Turenne


Turenne, in the south of the department of Correze, between Quatre-Routes-du-Lot and Brive, was the major centre of power in Haut Quercy in the middle ages and must have been a formidable castle, visible for miles around.

The first seigneurs of Turenne appeared in the 9th century. Turenne became a state in its own right following the crusades and, as one of the greatest fiefdoms of France in the 14th century, the viscountcy of Turenne possessed complete autonomy throughout the middle ages until the 18th century. Until 1738, the viscounts acted as true sovereigns, levying taxes, minting money and creating nobles. Turenne was a state within a state.

The castle, now in ruins, stands on the top of the rock on the steep, conical hill that is unmistakeable when seen from a distance.

The domain of Turenne occupied the territory limited by Perigord noir, Bas Limousin and Quercy and notably controlled the movement of cattle between the plateaux of Limousin and of Quercy. Its power was greatest in the 15th century when its principal fortified towns were Argentat, Servières, Beaulieu, Gagnac, Martel, Saint-Céré et Turenne as well as the bastides of Bretenoux and Puybrun and the towns of Carennac, Vayrac, Curemonte, Meyssac and Collonges. The domain comprised 100,000 inhabitants in 18,500 dwellings, 111 parishes and 1200 villages, making it one of the most powerful vicomtés in the kingdom.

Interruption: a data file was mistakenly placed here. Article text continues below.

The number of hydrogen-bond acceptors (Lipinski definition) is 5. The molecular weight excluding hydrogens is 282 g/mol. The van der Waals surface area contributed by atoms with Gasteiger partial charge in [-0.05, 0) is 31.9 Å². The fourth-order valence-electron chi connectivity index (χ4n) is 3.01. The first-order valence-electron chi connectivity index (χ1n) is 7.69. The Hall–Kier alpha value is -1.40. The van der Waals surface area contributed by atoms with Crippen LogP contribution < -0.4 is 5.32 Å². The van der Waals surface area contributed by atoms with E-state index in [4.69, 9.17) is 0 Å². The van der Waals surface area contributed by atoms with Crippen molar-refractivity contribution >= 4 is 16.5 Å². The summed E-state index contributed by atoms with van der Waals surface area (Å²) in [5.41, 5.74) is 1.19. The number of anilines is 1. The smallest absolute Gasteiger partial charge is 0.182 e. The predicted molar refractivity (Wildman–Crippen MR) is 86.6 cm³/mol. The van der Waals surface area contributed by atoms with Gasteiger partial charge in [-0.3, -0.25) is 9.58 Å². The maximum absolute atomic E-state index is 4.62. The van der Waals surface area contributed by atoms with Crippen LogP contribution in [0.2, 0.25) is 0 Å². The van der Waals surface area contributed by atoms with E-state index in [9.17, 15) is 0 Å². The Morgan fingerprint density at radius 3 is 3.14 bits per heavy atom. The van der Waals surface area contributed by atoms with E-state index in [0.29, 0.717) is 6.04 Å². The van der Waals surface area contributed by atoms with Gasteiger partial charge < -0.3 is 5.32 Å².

On 8 juin 1738, Turenne was sold to Louis XV to settle the gaming debts of Charles-Godefroy, the last viscount of Turenne of the family of La Tour de L'Auvergne. This brought to an end the last independent fiefdom of France. Future viscounts henceforth became tax-paying subjects of the king who ordered that the fortress of Turenne be reduced.

Nowadays, you can see:

* César's tower (13th century), the clock tower (14th century) and vestiges of the fortress
* The church, built in the 16th century, with its 17th century altar piece
* The village descending in a cascade from the 13th to the 17th century
* A number of grand houses of the 15th, 16th and 17th centuries

Location: I
Restaurants and shops:
A small grocery shop, chemist, post office and gift shops, cafe, and restaurants open in summer. Also a restaurant at Turenne-Gare.

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Turenne

Origins of the Hundred Years War

The hundred Years War in Quercy

Evidence of the past